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Acta Oncol. 2011 Feb;50(2):205-11. doi: 10.3109/0284186X.2010.536165.

Coping with cancer: The perspective of patients' relatives.

Author information

1
Department of Social Sciences, University Medical Center Groningen, University of Groningen, The Netherlands. mariet.hagedoorn@med.umcg.nl

Abstract

Cancer affects not only patients but also their loved ones.

MATERIAL AND METHODS:

This paper presents a selective, narrative review of psychosocial consequences of cancer and its treatment for relatives of patients, including parents and siblings of children with cancer, children of parents with cancer and partners of adults with cancer.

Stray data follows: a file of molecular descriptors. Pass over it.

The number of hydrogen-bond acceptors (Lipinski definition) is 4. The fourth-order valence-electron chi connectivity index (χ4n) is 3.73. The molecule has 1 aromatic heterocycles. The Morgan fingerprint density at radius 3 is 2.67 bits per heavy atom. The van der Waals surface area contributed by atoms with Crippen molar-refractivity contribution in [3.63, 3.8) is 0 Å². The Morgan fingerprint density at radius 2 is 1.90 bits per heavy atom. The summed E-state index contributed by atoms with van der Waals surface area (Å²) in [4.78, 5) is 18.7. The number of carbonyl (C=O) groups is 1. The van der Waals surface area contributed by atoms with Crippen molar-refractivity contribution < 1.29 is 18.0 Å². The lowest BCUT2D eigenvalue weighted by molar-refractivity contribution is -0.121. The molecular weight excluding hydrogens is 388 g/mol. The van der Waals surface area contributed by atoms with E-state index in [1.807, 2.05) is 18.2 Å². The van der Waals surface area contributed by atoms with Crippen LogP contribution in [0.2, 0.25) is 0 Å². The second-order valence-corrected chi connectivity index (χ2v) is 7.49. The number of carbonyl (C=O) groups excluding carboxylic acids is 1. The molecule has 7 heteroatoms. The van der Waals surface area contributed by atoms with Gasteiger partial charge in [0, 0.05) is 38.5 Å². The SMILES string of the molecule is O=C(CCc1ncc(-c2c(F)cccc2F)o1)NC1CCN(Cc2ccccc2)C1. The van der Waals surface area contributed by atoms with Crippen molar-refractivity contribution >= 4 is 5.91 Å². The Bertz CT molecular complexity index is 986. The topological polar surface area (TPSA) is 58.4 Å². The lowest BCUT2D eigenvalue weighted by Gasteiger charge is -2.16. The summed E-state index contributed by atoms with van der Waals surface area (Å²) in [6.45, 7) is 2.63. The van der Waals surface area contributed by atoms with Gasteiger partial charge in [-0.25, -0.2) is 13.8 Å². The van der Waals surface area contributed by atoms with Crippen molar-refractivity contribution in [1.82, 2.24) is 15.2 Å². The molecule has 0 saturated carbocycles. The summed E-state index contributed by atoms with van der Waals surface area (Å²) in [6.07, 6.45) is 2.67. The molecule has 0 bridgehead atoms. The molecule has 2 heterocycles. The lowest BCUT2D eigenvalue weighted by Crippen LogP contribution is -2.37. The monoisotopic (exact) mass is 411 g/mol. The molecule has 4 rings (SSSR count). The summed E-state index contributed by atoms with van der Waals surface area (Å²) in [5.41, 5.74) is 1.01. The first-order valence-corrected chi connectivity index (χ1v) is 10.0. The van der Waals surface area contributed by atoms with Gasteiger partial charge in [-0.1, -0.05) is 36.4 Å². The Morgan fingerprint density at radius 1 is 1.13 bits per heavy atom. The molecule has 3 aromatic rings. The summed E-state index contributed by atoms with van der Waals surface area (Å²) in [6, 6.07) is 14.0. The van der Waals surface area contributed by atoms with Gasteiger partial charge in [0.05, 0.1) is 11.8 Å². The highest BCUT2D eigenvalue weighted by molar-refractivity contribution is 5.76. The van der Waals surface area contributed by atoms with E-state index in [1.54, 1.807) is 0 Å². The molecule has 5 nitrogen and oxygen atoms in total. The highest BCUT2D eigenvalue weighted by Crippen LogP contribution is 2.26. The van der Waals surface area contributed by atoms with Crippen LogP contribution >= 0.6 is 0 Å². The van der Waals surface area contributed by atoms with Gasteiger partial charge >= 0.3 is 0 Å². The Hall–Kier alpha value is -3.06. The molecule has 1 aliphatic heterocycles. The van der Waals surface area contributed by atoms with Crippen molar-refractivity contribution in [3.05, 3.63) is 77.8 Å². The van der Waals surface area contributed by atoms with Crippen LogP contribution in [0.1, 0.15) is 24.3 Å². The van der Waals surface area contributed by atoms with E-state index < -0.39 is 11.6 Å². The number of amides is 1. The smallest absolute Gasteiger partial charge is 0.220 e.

RESULTS:

Remarkably, most relatives adapt well to the cancer of a loved one. That is only a minority appears to be at risk for psychological morbidity. Bereavement has been found to impact psychological well being in the short-term, but it does also not appear to be a major risk factor for severe psychopathology. The exception being the loss of a child; this often appears to have intense and long-lasting effects on the parents. Furthermore, especially women were found to be at risk for distress.

CONCLUSION:

Future studies that focus on the interactions between patients and family members - parents, children and partners - are of great importance to further the field by providing more insight into the family dynamics of dealing with cancer. Such insights will offer tools for (refining) interventions for families in need.

PMID:
21231782
DOI:
10.3109/0284186X.2010.536165
[Indexed for MEDLINE]
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